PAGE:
Background: Phantom tumor of the Lung (also called Pseudo tumor of the lung) is a mass like appearance of inter-lobar pleural fluid collection in Congestive Heart Failure. The words Phantom or Pseudo are coined, for this unusual finding, because it resembles to a tumor on radiograph and vanishes after initiating diuretic therapy. Objective: Phantom tumor of the Lung (also called Pseudo tumor of the lung) is a mass like appearance of inter-lobar pleural fluid collection in Congestive Heart Failure. The words Phantom or Pseudo are coined, for this unusual finding, because it resembles to a tumor on radiograph and vanishes after initiating diuretic therapy. Methods: Case report Results: We suggest that, Phantom tumor be always kept in differentials of mass-like finding on chest radiograph in patients with congestive heart failure; if there has been an increase in symptoms and signs of congestive heart failure. And treatment with diuretics be provided, before going for any other expensive and unnecessary investigations or procedures. Conclusions: We suggest that, Phantom tumor be always kept in differentials of mass-like finding on chest radiograph in patients with congestive heart failure; if there has been an increase in symptoms and signs of congestive heart failure. And treatment with diuretics be provided, before going for any other expensive and unnecessary investigations or procedures.

  • From e-mental health to i-mental health: transition to participatory and personalized medicine in mental health

    From: Journal of Medical Internet Research

    Date Submitted: Apr 11, 2017

    Open Peer Review Period: Apr 12, 2017 - Jun 7, 2017

    Clinical assessment in psychiatry is commonly based on findings from brief, regularly scheduled in-person appointments. Although critically important, this approach reduces assessment to cross-section...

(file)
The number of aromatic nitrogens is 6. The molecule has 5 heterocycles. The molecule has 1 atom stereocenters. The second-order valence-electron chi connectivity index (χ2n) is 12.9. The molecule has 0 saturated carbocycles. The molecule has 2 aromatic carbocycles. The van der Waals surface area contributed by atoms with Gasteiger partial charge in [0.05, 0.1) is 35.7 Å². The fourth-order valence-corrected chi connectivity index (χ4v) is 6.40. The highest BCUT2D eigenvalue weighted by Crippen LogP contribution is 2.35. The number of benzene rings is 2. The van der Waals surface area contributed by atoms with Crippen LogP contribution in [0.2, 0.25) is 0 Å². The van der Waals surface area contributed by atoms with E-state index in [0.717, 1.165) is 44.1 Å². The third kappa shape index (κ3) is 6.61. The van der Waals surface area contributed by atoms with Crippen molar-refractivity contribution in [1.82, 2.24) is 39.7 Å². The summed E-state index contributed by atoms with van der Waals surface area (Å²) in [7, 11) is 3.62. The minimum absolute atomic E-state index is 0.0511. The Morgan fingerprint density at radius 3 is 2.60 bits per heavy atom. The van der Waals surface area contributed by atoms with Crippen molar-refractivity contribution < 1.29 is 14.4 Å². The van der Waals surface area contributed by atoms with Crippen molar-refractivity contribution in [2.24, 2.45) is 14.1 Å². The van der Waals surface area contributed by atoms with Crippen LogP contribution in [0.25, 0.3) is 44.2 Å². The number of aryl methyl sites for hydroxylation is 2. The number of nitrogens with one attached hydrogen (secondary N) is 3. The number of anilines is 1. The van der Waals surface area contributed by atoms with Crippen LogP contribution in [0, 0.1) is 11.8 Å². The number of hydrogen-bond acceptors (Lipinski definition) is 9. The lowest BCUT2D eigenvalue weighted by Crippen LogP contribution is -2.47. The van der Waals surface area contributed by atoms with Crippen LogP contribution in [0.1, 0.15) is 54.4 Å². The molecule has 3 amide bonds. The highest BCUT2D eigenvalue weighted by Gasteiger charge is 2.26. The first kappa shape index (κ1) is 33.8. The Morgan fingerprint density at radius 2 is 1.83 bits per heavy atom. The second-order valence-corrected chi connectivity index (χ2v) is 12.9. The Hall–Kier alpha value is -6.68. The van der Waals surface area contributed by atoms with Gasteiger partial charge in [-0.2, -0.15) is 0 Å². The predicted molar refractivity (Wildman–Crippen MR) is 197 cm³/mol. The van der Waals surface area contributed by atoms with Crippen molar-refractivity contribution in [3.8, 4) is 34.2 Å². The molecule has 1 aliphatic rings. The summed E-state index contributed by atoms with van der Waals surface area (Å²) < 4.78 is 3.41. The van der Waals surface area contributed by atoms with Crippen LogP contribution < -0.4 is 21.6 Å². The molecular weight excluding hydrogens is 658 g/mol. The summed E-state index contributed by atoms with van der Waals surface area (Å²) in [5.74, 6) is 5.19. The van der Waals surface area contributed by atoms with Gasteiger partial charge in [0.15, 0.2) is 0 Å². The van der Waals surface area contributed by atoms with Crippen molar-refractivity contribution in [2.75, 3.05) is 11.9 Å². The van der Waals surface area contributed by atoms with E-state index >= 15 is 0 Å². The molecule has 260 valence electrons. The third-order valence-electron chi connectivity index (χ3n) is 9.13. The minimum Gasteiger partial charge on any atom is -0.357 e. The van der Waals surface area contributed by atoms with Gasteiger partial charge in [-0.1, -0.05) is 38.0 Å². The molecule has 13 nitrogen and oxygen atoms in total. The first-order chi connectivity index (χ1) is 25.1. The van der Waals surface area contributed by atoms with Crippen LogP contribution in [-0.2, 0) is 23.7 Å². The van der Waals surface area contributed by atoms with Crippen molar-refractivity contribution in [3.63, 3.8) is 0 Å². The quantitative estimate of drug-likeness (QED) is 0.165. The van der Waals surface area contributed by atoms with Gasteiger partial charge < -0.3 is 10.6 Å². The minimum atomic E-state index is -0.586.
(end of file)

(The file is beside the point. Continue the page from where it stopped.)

Clinical assessment in psychiatry is commonly based on findings from brief, regularly scheduled in-person appointments. Although critically important, this approach reduces assessment to cross-sectional observations that miss essential information about disease course. The mental health provider makes all medical decisions based on this limited information. Thanks to recent technological advances, electronic-health (e-health) data collection strategies now can provide access to real-time patient self-report data during the interval between visits. Intelligent-health (i-health) further builds on and expands e-health by adding novel built-in data analysis approaches to enhance medical decision-making.

  • Comparing the diagnostic accuracy of simple tests to screen for diabetic peripheral neuropathy

    From: JMIR Research Protocols

    Date Submitted: May 19, 2017

    Open Peer Review Period: May 21, 2017 - Jun 4, 2017

    Various tests are used to detect diabetic peripheral neuropathy (DPN) by assessing sense perception in the feet. The aim of this study is to estimate the diagnostic accuracy of VibraTip against the go...

    Various tests are used to detect diabetic peripheral neuropathy (DPN) by assessing sense perception in the feet. The aim of this study is to estimate the diagnostic accuracy of VibraTip against the gold standard of sural nerve conduction velocity (SNCV) measurement, to assess whether the VibraTip device offers superior diagnostic accuracy to other routine tests for DPN, and to examine whether diagnostic tests based on vibration, including VibraTip, offer superior diagnostic accuracy for peripheral neuropathy compared with touch based tests. The study will include adults with diabetes type 2 who are due for check-up at a follow up clinic. Patients will be prospectively recruited. A cross-sectional study design will be employed to assess the diagnostic accuracy of 5 standard index tests for peripheral neuropathy, including VibraTip. The reference test will be SNCV measurement. The outcomes assessed will be the diagnostic accuracy of the 5 index tests against SNCV measurement, including positive predictive value, negative predictive value, negative likelihood ratio and positive likelihood ratio. Receiver operating characteristic (ROC) curves will be constructed and compared for each test.

  • INVERT: Improving neuromuscular monitoring and reducing residual neuromuscular blockade with e-learning - A protocol for a multi-center interrupted time series study

    From: JMIR Research Protocols

    Date Submitted: May 8, 2017

    Open Peer Review Period: May 9, 2017 - May 23, 2017

    Background: Muscle relaxants are used in general anesthesia to facilitate endotracheal intubation and improve surgical conditions. Residual neuromuscular blockade occurs when the patient is still part...